The Health Secretary, Jeremy Hunt, has introduced strict new rules designed to clamp down on what he calls staffing agencies “ripping off the NHS”.
The minister said he would put a stop to agency doctors receiving up to £3,500 for a single cover shift, in a bid to bring down the £3.3 billion spent by the NHS on agency staff bills last year.
But Mr Hunt has faced a backlash this morning from doctors and nurses who say that government cuts are responsible for creating a heightened demand for agency workers.
Peter Carter, the chief executive and general secretary of the Royal College of Nursing, admitted that the NHS “can't continue spending so much money on short-term staffing solutions” and that it was right to look for better value for money.
The increasing strain on NHS resources
But he also said: "The health service needs to focus on the root cause of this problem, not just the symptoms. A lack of investment in nurse training and cuts to nurse numbers mean that trusts now have no choice but to pay over the odds for agency staff and recruiting overseas.”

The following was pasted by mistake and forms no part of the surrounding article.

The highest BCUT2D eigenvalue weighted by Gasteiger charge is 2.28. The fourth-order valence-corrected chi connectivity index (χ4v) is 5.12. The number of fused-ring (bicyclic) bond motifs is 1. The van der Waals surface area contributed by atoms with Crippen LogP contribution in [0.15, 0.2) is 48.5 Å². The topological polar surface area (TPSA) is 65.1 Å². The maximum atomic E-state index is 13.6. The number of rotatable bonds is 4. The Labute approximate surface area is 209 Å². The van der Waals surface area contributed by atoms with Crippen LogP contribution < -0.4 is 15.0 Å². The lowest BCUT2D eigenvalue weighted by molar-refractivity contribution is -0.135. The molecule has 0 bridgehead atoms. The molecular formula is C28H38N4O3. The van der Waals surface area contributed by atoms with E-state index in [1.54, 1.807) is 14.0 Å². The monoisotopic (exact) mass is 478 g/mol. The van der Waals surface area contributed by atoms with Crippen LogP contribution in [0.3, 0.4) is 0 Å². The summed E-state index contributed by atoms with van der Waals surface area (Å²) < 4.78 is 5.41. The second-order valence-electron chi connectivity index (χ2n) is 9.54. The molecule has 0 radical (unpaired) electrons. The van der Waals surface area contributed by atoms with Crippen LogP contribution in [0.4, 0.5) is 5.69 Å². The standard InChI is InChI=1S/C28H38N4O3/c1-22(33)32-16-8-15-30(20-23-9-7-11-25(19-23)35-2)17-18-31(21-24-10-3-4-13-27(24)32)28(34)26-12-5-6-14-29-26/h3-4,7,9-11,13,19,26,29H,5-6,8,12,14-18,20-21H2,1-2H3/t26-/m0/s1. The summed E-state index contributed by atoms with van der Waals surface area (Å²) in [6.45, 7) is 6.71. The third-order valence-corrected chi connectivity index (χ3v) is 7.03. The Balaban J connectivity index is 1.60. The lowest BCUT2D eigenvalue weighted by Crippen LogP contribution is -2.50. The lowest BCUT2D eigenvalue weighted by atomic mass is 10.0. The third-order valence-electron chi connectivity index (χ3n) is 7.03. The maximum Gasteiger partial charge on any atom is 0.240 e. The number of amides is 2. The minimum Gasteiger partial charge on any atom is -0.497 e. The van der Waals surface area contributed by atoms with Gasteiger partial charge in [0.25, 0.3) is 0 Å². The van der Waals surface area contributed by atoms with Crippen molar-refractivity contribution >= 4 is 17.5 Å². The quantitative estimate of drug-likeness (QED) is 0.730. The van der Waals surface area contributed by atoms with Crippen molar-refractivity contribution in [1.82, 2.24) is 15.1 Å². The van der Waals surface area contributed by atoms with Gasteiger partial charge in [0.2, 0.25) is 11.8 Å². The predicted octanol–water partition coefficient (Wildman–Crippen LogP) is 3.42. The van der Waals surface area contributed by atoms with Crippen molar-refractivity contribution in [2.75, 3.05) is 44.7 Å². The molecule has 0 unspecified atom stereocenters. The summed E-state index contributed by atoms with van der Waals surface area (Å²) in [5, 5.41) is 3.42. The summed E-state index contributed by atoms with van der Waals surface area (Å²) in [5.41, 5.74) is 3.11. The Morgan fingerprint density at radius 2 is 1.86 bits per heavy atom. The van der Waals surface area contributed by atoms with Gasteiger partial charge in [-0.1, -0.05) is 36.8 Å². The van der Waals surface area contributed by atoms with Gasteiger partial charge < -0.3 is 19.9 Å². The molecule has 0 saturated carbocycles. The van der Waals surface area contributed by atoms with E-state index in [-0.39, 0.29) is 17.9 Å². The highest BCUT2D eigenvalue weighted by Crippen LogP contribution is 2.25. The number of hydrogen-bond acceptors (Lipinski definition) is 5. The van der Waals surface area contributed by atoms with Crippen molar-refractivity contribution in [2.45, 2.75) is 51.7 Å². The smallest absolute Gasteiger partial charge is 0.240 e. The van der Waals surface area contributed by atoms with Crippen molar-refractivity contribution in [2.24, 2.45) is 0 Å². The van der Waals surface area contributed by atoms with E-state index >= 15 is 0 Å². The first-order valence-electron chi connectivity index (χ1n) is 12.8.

Mark Porter, British Medical Association (BMA) council chairman, said the reliance on agency staff was “a sign of stress on the system and the result of poor workforce planning by government”.
He said: “Increasingly, locums are employed as hospitals can't attract staff to take up full-time posts, so we need to address the root causes of the recruitment and retention problem in many parts of the NHS, especially emergency medicine.”
On social media, health service workers accused Mr Hunt of failing to address the “real problem”.
Lesson on supply & demand for Jeremy Hunt: If you cut nurse training numbers from 20,829 to 17,219, expect a rise in demand for agency staff— Clive Peedell (@cpeedell) June 2, 2015
And Andy Burnham, the shadow Health Secretary, said: “Jeremy Hunt is trying to pull the wool over people's eyes by acting as if the £3 billion agency bill is a problem he has suddenly discovered. The truth is that it is a problem created by Tory mismanagement of the NHS.
“The decision to cut 6,000 nursing posts in the early years of the last parliament, alongside big reductions in nurse training places, has left the NHS in the grip of private staffing agencies. The Tory government is responsible for this monumental waste of NHS resources.”Reuse content